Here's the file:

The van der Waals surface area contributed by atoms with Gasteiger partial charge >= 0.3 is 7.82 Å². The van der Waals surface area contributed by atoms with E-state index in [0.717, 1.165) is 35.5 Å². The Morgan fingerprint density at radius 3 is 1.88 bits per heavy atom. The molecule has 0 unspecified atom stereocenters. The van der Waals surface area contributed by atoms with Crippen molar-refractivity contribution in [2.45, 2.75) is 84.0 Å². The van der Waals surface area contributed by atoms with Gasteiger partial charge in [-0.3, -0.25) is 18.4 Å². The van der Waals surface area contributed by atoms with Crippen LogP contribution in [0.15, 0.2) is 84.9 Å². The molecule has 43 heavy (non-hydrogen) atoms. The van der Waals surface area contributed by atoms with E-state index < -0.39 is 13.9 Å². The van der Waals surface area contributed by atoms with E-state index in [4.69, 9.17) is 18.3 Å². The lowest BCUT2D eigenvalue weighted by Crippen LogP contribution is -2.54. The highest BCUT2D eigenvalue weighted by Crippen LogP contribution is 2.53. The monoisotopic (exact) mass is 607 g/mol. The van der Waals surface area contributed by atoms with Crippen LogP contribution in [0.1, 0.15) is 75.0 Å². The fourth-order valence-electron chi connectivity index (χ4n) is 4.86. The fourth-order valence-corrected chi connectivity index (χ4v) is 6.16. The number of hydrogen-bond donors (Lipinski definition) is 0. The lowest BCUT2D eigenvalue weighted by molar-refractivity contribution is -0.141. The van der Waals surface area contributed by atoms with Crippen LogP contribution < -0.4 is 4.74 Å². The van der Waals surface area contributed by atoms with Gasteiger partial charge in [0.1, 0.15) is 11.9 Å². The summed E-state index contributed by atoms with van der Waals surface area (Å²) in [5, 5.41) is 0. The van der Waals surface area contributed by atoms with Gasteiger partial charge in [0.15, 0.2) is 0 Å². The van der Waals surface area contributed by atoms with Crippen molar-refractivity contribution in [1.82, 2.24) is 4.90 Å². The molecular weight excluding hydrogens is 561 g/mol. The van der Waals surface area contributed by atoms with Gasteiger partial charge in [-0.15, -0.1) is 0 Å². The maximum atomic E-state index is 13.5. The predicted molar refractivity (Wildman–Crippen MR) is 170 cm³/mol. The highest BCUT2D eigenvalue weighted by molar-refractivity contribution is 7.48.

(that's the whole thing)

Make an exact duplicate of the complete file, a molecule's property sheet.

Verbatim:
The van der Waals surface area contributed by atoms with Gasteiger partial charge >= 0.3 is 7.82 Å². The van der Waals surface area contributed by atoms with E-state index in [0.717, 1.165) is 35.5 Å². The Morgan fingerprint density at radius 3 is 1.88 bits per heavy atom. The molecule has 0 unspecified atom stereocenters. The van der Waals surface area contributed by atoms with Crippen molar-refractivity contribution in [2.45, 2.75) is 84.0 Å². The van der Waals surface area contributed by atoms with Gasteiger partial charge in [-0.3, -0.25) is 18.4 Å². The van der Waals surface area contributed by atoms with Crippen LogP contribution in [0.15, 0.2) is 84.9 Å². The molecule has 43 heavy (non-hydrogen) atoms. The van der Waals surface area contributed by atoms with E-state index < -0.39 is 13.9 Å². The van der Waals surface area contributed by atoms with E-state index in [4.69, 9.17) is 18.3 Å². The lowest BCUT2D eigenvalue weighted by Crippen LogP contribution is -2.54. The highest BCUT2D eigenvalue weighted by Crippen LogP contribution is 2.53. The monoisotopic (exact) mass is 607 g/mol. The van der Waals surface area contributed by atoms with Crippen LogP contribution in [0.1, 0.15) is 75.0 Å². The fourth-order valence-electron chi connectivity index (χ4n) is 4.86. The fourth-order valence-corrected chi connectivity index (χ4v) is 6.16. The number of hydrogen-bond donors (Lipinski definition) is 0. The lowest BCUT2D eigenvalue weighted by molar-refractivity contribution is -0.141. The van der Waals surface area contributed by atoms with Crippen LogP contribution < -0.4 is 4.74 Å². The van der Waals surface area contributed by atoms with Gasteiger partial charge in [0.1, 0.15) is 11.9 Å². The summed E-state index contributed by atoms with van der Waals surface area (Å²) in [5, 5.41) is 0. The van der Waals surface area contributed by atoms with Gasteiger partial charge in [0.15, 0.2) is 0 Å². The van der Waals surface area contributed by atoms with Crippen molar-refractivity contribution in [1.82, 2.24) is 4.90 Å². The molecular weight excluding hydrogens is 561 g/mol. The van der Waals surface area contributed by atoms with Gasteiger partial charge in [-0.15, -0.1) is 0 Å². The maximum atomic E-state index is 13.5. The predicted molar refractivity (Wildman–Crippen MR) is 170 cm³/mol. The highest BCUT2D eigenvalue weighted by molar-refractivity contribution is 7.48.